More Mountain Wildflowers
There are simply so many mountain wildflowers. Some of the most beautiful are my favorites. They are:
- Little Red Elephants
- Alpine Pinks
- White Mountain Aven (Wood Nymphs)
- Northern Bedstraw
Lupines, never grow high on the slopes of mountains, yet they are scattered over the mountain slopes where the open stand of trees allows the sunlight to reach the ground -- there the Lupines (Lupinus) form a showy carpet.
The leaves are compound, five to ten narrow leaflets radiating from the tip of the petiole, and are often soft with down hairs.
The pea-shaped flowers, usually bright blued, but sometimes variegated or shaded to white, are thickly clustered into a spike.
Those on the lower parts of the mountains are a foot or more in height, with many branches and spikes, but as they ascend the slopes other shorter varieties come in, until near the tops of the peaks there may be but a single flower-spike in the midst of a low rosette of leaves. These alpine lupines are only two or three inches high, but often of the deepest blue color.
Lupines - Horticulture
Little Red Elephant And The Betonys
In the higher mountain bogs and in the marshy land along streams grows a slender plant with narrow fern-life leaves. It's dark red tubular flowers are strongly two-lipped. The upper lip ends in an upturned tube so long that it resembles an elephant's trunk.
Your imagination may also see in the flower a miniature of the flat forehead and flapping ears of the great animal as well as his curved trunk, and hence the name Little Red Elephant.
The scientists, too, have seen the elephant's trunk, for they have called the plant Elephantella groenlandica, the latter word indicating that it is also a flower of Greenland and the Far North.
With similar fern-like leaves, the flowers of the Betonys (Pedicularis) are quite as two-lipped as those of the Little Red Elephant, to which they are closely related. They lack the curved trunk, however, and are frequently known as the Louseworts. Yellow and white ones go up into the open woods of the subalpine regions, some of them forming fine large plants.
The Alpine Pink
"There, cleaving the ground, it lies
With multitude of purple eyes
Spangling a cushion green like moss."
Where the last line of vegetation grows prostrate upon the earth, the Alpine Pink (Silene acaulis) displays its cushions. From a large tap-root slender branching stems from dense tufts from one to three inches high and from three to eighteen inches in diameter.
Narrow linear leaves crowd the stems, forming a green cushion over which are thickly scattered starry flowers with five purplish pink petals.
The flowers are solitary at the tops of the branches, and less than a half inch across, but are often so numerous that their petals almost touch one another. These flower-sprinkled cushions are often within a stone's throw of a snow-bank that lingers on the mountainsides.
No alpine flower is more widely spread, for it is freely scattered over the Rocky Mountains, is found on the summits of the White Mountains of New Hampshire, in Labrador, and in Alaska. It is also found on the mountains of Europe and Asia. Some other names under which it is known are Moss Pink and Moss Campion.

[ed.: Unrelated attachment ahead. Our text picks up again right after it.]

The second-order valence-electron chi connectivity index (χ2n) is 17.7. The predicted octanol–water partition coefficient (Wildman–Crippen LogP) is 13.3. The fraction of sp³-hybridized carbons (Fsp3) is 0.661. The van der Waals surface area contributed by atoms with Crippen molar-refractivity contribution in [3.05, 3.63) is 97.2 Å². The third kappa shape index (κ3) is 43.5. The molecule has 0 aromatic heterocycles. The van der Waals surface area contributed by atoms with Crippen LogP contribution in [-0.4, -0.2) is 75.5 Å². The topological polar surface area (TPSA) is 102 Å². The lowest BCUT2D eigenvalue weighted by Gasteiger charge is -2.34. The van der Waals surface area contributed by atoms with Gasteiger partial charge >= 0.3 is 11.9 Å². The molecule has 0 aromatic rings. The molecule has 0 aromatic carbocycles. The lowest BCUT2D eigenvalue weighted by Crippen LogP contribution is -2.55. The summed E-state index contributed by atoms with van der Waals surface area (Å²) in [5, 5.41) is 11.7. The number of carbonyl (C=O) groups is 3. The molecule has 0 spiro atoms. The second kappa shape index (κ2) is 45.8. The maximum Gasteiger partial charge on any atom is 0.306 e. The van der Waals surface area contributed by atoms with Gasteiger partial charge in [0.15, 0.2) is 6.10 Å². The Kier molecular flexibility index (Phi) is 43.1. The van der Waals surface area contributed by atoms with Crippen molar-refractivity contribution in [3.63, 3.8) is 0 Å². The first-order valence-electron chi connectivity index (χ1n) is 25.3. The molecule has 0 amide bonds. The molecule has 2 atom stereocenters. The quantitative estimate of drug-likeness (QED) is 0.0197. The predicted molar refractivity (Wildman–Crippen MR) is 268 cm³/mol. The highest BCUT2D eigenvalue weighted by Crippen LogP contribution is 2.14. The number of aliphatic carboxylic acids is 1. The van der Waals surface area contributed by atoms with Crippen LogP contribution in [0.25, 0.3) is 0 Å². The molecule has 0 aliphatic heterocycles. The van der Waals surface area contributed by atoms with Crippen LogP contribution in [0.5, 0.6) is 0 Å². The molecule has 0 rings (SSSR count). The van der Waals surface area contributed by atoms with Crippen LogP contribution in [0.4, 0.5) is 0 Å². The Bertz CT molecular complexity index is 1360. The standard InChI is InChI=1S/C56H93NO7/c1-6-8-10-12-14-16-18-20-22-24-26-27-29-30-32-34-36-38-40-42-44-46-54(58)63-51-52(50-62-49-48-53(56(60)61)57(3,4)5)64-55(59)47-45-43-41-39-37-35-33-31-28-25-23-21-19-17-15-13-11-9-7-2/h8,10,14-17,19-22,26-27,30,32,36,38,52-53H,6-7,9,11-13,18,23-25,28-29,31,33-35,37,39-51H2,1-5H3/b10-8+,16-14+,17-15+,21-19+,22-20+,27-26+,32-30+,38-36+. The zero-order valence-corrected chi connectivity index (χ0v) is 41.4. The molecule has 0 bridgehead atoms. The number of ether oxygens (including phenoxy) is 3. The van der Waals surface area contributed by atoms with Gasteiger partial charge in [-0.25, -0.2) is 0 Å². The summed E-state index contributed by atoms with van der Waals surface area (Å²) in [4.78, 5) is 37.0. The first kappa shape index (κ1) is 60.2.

Wood Nymphs (aka White Mountains Aven)
The name is here a little misleading because the Wood Nymphs grow in the alpine regions high above the forests. The scientific name Dryas octopetala means "wood nymph with eight petals," and its creamy white flowers do usually have eight petals.
The stems are prostrate and woody, with small thick oblong green leaves covered on the under-side with thick white hair.
The flowers are like great creamy white buttercups, an inch across, held erect on stems two or three inches high.
Numerous stamens and carpels occupy the center of the flower, the latter ripening into seed-like fruits, with plumose styles an inch long attached. This fruit gives the name of White Mountain Avens by which many know it.
In the Rocky Mountains from Colorado to British Columbia, it goes north and from there east to Labrador and Greenland, whence it crosses the ocean to the Arctic and alpine regions of Europe and Asia.
Many flowers that are inconspicuous in the lowlands at once attract attention in the mountains, since they are represented by more attractive species.
This seems strikingly true in the case of the Northern Bedstraw (Galium borcale), a plant often quite appropriately called Mountain Bedstraw.
Belonging to the Madder plant family,Bedstraws are low plants with slender, often prickly stems on which narrow leaves are arranged in whorls of four (sometimes of six) and which bear small four-petaled white flowers.
These flowers are so minute that they are usually inconspicuous, but in the Northern Bedstraw, they are produced by the hundreds on stems from eight to twelve inches high, forming a cloud of tiny white stars.
The effect is not unlike frills of white lace over green silk, the leaves of the plant and its neighbors making the green background.
The mountain-climber is sure to find the delicate flower along his trail even when he goes far afield. In Alaska and in Labrador, the same white flower grows at low elevations, and it is also found in the mountains of Europe and Asia.
If You'd Like To Know More!
- Alpine Pink
- Elephantella - Elephants Head - Pedicularis groenlandica - Colorado Rocky Mountain Wildflowers - Den
Wildflower profile: Elephantella or Elephants Head looks like miniature purple Elephants heads.
- Lovely Lupines : Landscaping : Home & Garden Television
The care and planting of a beautiful self-seeding native.
Lupines. Identifying Lupines. The wildflowers of British Columbia, Canada
- Northern Bedstraw
- USDA Alpine Pink